By: HANEEN RAFI
KARACHI: Despite the progress the discipline of women’s rights has seen in the past few decades, the disparity between men and women in society still hasn’t been eliminated. In a bid to depict the importance of women as global peace builders, Tehreek-i-Niswan and Peace Women Across the Globe organised a global conference at the Arts Council on Thursday.
‘Karachi Women’s Peace Table 2015’ aimed to help women identify their strengths in both personal and professional capacity to further their role in the prevention and resolution of conflicts and peace negotiations, which is part of the resolution 1325 of the UN Security Council.
The conference opened with different speakers who were well-informed about the ground realities of the problems women face every day. From sexual harassment on the streets or at work, lack of educational opportunities, or a disadvantaged economic status in society, the list seems to be never ending.
Nuzhat Shireen spoke about a report on women and their weak economic standing that tends to have a domino effect on other aspects of their life. She elaborated that to make women more economically mobile, the government needs to assure them equal representation in the job market.
“There are so many women working in the informal sector today, more than eight hours every day. However, their work is not considered at all and they are not provided any opportunities for the work they put in,” she said.
Naghma Iqtidar spoke about how women have been kept away from politics and as a result when we pick up history books it seems as if women did not exist at all. According to her, this is most prevalent in extremely patriarchal societies.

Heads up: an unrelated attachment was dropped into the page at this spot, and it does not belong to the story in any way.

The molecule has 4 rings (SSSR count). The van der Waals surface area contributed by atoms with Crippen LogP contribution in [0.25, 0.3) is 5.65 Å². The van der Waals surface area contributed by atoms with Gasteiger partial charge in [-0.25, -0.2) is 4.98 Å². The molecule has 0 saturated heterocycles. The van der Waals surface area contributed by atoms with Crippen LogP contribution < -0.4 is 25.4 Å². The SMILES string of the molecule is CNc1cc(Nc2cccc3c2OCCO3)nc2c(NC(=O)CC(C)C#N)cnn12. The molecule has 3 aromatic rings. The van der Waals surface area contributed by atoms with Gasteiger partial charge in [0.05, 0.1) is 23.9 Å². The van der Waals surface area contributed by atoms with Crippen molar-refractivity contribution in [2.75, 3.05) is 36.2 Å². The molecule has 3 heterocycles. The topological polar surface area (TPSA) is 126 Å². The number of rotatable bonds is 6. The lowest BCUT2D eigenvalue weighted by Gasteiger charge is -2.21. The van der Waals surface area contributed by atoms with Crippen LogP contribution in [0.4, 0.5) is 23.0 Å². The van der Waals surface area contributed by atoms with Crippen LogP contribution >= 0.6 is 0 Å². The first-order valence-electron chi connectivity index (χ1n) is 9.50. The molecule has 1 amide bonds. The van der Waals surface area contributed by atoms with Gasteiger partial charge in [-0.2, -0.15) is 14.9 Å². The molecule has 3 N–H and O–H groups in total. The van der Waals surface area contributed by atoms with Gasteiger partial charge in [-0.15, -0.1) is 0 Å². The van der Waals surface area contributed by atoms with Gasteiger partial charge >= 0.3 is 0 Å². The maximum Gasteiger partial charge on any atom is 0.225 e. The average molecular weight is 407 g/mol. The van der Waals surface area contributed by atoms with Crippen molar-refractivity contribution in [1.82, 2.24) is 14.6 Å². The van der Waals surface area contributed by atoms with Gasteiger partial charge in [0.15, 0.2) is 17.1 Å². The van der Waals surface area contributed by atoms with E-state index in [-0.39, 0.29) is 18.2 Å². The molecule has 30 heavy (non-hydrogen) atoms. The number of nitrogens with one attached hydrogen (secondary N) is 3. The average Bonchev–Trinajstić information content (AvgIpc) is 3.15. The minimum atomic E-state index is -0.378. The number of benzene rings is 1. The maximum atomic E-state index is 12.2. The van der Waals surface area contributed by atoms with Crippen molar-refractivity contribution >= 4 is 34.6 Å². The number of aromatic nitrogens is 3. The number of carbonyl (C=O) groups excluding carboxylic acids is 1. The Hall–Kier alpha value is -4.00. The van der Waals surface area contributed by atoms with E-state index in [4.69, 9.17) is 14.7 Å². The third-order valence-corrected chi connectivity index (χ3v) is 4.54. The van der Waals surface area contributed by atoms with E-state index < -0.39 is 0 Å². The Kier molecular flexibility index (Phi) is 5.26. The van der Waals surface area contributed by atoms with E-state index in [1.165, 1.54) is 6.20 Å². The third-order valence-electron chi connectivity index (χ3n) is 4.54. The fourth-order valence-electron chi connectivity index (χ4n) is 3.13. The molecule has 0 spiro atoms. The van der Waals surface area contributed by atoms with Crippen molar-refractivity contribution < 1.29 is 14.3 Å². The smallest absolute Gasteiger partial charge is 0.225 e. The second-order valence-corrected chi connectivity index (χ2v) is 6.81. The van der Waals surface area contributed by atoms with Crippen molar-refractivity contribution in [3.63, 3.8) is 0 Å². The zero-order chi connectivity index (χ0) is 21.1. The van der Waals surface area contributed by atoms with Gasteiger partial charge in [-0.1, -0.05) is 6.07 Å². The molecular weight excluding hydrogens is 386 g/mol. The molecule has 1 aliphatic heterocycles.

“The representation of women in politics should be taken up from the grass root level and they should be encouraged to take active interest in the political ongoings in the country.”
“If we want peace within our boundaries and outside, we need to include women in the political sphere,” she said.
Space was also given to discuss the various forms of violence women are subjected to. To further this thread, several names active in the battle for gender equality were part of the conference that included Ansu Kohli, Humaira Bachal and Kainat Soomro.
Kainat Soomro, who was gang-raped when she was a teen, shared the battle she fought and also paid tribute to the men and women who have helped her along the way. Kainat was invited by Malala Yousafzai to attend the premier of He Named Me Malala in New York, and she also shared with the audience anecdotes about her visit.
Ms Bachal narrated her struggle against the belief rampant in certain segments of society that women should not be educated. Her belief is that “a powerful mother can very easily give birth to a peaceful society. And my mother is one such example.”
The lack of participation and absence of women in the political and legal sphere were also issues touched upon by different speakers. The most important, many believed, was the need to revisit draconian laws negatively impacting women in the country, an example of which are the Qisas and Diyat ordinance and the Hudood ordinance. From discussing local and international reports documenting women’s rights, to poetry recitations and plays, the interest of the audience did not waver. The different forms of medium employed also helped dilute the message, thereby leaving a more potent impact.
Though the female perspective included at the conference was very pertinent, it would have benefited greatly had men actively involved in this fight be given space too. This was essential, considering that the audience comprised a large percentage of men.